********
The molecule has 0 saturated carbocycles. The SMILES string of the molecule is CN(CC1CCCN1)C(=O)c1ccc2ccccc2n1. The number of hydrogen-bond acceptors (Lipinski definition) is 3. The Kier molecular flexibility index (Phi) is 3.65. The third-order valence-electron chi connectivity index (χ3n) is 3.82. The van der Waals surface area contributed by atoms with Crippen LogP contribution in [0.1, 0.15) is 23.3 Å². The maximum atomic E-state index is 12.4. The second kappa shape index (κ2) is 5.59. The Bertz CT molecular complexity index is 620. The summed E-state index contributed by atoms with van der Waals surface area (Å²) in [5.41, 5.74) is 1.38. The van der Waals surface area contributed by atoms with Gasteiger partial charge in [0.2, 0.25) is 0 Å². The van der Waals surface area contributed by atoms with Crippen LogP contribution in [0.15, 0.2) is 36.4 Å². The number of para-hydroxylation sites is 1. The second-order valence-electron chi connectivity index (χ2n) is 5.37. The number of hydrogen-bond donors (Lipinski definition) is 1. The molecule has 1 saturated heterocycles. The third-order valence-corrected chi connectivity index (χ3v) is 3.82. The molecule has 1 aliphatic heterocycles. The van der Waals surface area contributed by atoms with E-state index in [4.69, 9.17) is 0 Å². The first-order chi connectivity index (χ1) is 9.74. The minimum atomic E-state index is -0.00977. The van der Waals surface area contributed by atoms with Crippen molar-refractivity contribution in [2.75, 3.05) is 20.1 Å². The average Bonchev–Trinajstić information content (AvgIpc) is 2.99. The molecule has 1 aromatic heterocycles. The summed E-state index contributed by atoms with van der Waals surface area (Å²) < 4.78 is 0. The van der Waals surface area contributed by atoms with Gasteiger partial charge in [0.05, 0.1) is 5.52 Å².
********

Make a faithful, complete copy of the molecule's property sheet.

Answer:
The molecule has 0 saturated carbocycles. The SMILES string of the molecule is CN(CC1CCCN1)C(=O)c1ccc2ccccc2n1. The number of hydrogen-bond acceptors (Lipinski definition) is 3. The Kier molecular flexibility index (Phi) is 3.65. The third-order valence-electron chi connectivity index (χ3n) is 3.82. The van der Waals surface area contributed by atoms with Crippen LogP contribution in [0.1, 0.15) is 23.3 Å². The maximum atomic E-state index is 12.4. The second kappa shape index (κ2) is 5.59. The Bertz CT molecular complexity index is 620. The summed E-state index contributed by atoms with van der Waals surface area (Å²) in [5.41, 5.74) is 1.38. The van der Waals surface area contributed by atoms with Gasteiger partial charge in [0.2, 0.25) is 0 Å². The van der Waals surface area contributed by atoms with Crippen LogP contribution in [0.15, 0.2) is 36.4 Å². The number of para-hydroxylation sites is 1. The second-order valence-electron chi connectivity index (χ2n) is 5.37. The number of hydrogen-bond donors (Lipinski definition) is 1. The molecule has 1 saturated heterocycles. The third-order valence-corrected chi connectivity index (χ3v) is 3.82. The molecule has 1 aliphatic heterocycles. The van der Waals surface area contributed by atoms with E-state index in [4.69, 9.17) is 0 Å². The first-order chi connectivity index (χ1) is 9.74. The minimum atomic E-state index is -0.00977. The van der Waals surface area contributed by atoms with Crippen molar-refractivity contribution in [2.75, 3.05) is 20.1 Å². The average Bonchev–Trinajstić information content (AvgIpc) is 2.99. The molecule has 1 aromatic heterocycles. The summed E-state index contributed by atoms with van der Waals surface area (Å²) < 4.78 is 0. The van der Waals surface area contributed by atoms with Gasteiger partial charge in [0.05, 0.1) is 5.52 Å².